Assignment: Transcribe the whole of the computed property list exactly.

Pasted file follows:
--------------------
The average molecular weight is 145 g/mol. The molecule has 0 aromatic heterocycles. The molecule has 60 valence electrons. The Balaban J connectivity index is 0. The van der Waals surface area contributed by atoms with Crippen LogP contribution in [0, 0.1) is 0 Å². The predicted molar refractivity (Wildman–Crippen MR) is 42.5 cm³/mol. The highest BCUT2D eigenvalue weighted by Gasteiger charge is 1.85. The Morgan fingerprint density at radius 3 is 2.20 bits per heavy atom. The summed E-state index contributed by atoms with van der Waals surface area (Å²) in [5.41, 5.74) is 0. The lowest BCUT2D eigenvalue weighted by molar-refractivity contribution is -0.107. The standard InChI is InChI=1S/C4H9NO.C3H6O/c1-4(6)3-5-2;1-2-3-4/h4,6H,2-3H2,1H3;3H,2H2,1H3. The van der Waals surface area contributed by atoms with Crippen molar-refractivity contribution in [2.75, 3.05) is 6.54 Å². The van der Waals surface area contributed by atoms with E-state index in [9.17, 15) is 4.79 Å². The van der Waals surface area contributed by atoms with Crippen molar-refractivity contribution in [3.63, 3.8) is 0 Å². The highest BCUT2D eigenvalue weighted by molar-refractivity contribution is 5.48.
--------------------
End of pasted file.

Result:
The average molecular weight is 145 g/mol. The molecule has 0 aromatic heterocycles. The molecule has 60 valence electrons. The Balaban J connectivity index is 0. The van der Waals surface area contributed by atoms with Crippen LogP contribution in [0, 0.1) is 0 Å². The predicted molar refractivity (Wildman–Crippen MR) is 42.5 cm³/mol. The highest BCUT2D eigenvalue weighted by Gasteiger charge is 1.85. The Morgan fingerprint density at radius 3 is 2.20 bits per heavy atom. The summed E-state index contributed by atoms with van der Waals surface area (Å²) in [5.41, 5.74) is 0. The lowest BCUT2D eigenvalue weighted by molar-refractivity contribution is -0.107. The standard InChI is InChI=1S/C4H9NO.C3H6O/c1-4(6)3-5-2;1-2-3-4/h4,6H,2-3H2,1H3;3H,2H2,1H3. The van der Waals surface area contributed by atoms with Crippen molar-refractivity contribution in [2.75, 3.05) is 6.54 Å². The van der Waals surface area contributed by atoms with E-state index in [9.17, 15) is 4.79 Å². The van der Waals surface area contributed by atoms with Crippen molar-refractivity contribution in [3.63, 3.8) is 0 Å². The highest BCUT2D eigenvalue weighted by molar-refractivity contribution is 5.48.